The standard criteria for using apocalypses as
historical sources were established by the late
Byzantinist, Paul J. Alexander. Examining the
process of literary embellishment and adjustment of
a few Syriac and Greek apocalypses, he arrived at
the conclusion that historical apocalypses are in
fact “prophecies ex-eventu”, i.e.
having actually already materialised around the time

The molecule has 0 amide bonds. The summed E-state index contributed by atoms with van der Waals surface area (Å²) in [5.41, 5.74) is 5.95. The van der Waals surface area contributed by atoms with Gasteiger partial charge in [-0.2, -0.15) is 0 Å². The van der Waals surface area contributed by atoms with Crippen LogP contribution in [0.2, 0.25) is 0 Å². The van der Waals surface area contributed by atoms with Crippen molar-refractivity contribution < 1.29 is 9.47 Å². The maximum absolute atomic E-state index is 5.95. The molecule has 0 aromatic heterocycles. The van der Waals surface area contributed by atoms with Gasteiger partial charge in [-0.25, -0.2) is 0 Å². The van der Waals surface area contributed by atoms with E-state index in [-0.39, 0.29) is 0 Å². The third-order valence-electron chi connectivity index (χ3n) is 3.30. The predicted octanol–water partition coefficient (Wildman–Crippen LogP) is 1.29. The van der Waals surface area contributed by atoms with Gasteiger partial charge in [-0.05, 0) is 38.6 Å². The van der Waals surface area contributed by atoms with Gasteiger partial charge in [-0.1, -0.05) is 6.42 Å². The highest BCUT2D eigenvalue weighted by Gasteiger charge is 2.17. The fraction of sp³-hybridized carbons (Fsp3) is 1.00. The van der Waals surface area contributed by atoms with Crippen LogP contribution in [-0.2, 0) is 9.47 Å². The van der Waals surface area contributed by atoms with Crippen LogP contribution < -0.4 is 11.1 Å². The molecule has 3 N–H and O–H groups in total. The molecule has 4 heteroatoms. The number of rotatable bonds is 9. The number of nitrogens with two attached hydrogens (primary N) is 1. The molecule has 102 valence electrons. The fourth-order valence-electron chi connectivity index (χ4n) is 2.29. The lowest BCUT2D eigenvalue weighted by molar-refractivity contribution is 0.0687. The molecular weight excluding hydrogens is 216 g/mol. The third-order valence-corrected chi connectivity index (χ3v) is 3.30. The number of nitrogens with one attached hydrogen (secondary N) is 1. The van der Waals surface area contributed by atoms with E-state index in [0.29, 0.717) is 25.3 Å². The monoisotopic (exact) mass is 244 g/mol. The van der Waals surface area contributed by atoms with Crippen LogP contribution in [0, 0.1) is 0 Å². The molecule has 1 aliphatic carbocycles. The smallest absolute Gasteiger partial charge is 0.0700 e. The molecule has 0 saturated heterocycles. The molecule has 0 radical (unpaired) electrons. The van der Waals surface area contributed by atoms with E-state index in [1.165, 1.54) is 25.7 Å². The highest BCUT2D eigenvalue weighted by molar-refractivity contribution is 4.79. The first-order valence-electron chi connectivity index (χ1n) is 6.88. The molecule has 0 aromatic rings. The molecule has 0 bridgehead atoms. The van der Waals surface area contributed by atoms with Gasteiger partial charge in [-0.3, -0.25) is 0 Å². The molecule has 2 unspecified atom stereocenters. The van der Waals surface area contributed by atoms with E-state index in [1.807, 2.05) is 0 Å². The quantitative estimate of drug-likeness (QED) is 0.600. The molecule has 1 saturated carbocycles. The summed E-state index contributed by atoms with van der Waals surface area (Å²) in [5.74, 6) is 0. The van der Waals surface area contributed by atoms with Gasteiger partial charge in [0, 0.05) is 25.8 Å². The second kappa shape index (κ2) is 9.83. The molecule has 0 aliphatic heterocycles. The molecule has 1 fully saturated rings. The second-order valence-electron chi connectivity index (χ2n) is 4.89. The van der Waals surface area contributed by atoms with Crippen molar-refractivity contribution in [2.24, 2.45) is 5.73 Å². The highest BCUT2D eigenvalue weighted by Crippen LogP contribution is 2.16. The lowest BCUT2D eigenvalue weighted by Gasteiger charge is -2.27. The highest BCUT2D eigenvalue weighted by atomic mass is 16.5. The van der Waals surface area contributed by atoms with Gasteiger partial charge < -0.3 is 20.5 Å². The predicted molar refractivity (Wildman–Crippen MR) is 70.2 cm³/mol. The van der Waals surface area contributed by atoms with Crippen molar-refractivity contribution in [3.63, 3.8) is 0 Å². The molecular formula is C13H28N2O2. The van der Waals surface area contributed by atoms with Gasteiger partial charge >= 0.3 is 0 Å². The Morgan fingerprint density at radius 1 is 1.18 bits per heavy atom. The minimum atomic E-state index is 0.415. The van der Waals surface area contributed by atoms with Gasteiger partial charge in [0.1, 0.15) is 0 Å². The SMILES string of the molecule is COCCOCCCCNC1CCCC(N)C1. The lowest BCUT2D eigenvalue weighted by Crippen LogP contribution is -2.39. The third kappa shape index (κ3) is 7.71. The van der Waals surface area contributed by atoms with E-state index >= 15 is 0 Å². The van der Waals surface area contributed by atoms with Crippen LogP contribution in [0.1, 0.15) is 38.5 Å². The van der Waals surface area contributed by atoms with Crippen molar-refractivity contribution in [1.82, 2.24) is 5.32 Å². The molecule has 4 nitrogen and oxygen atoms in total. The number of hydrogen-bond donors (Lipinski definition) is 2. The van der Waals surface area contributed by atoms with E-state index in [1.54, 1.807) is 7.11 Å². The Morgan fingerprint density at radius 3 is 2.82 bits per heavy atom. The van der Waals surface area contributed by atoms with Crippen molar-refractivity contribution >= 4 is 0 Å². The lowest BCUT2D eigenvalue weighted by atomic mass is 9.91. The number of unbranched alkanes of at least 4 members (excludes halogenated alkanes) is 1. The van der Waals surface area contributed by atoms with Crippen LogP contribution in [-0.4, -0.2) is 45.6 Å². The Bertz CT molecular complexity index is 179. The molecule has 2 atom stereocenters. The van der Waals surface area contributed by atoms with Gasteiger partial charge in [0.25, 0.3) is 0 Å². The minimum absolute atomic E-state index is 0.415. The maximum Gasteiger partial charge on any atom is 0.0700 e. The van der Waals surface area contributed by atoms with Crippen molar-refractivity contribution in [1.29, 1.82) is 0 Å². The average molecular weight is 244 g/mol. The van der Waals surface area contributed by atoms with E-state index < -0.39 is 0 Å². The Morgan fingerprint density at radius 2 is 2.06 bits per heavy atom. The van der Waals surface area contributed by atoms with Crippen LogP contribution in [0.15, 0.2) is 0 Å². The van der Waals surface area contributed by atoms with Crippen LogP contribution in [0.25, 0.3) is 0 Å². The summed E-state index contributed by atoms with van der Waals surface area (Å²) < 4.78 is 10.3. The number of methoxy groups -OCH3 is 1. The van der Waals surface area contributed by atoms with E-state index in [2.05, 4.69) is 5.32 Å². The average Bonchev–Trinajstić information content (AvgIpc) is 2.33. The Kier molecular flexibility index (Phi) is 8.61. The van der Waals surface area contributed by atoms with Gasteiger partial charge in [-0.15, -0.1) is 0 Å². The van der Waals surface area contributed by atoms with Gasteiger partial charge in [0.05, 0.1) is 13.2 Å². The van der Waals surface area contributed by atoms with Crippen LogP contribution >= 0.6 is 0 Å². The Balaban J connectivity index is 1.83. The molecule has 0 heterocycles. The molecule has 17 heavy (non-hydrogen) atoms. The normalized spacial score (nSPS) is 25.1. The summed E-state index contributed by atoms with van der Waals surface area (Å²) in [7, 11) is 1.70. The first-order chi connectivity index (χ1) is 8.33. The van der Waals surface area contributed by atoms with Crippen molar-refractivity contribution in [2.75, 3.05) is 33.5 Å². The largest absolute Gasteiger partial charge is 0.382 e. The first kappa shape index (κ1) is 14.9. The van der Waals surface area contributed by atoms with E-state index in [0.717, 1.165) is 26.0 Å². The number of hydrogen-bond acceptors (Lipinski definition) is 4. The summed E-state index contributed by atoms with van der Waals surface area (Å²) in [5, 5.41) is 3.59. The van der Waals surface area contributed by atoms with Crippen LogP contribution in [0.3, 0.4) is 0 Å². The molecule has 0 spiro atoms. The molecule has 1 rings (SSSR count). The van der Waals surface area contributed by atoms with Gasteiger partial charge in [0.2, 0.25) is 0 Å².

of their circulation. The amount of such material,
he argued, may serve as a kind of barometer for
measuring the eschatological pressure at a given
time in history since apocalypses are written to
provide comfort in times of tribulation,
particularly during grave military crises.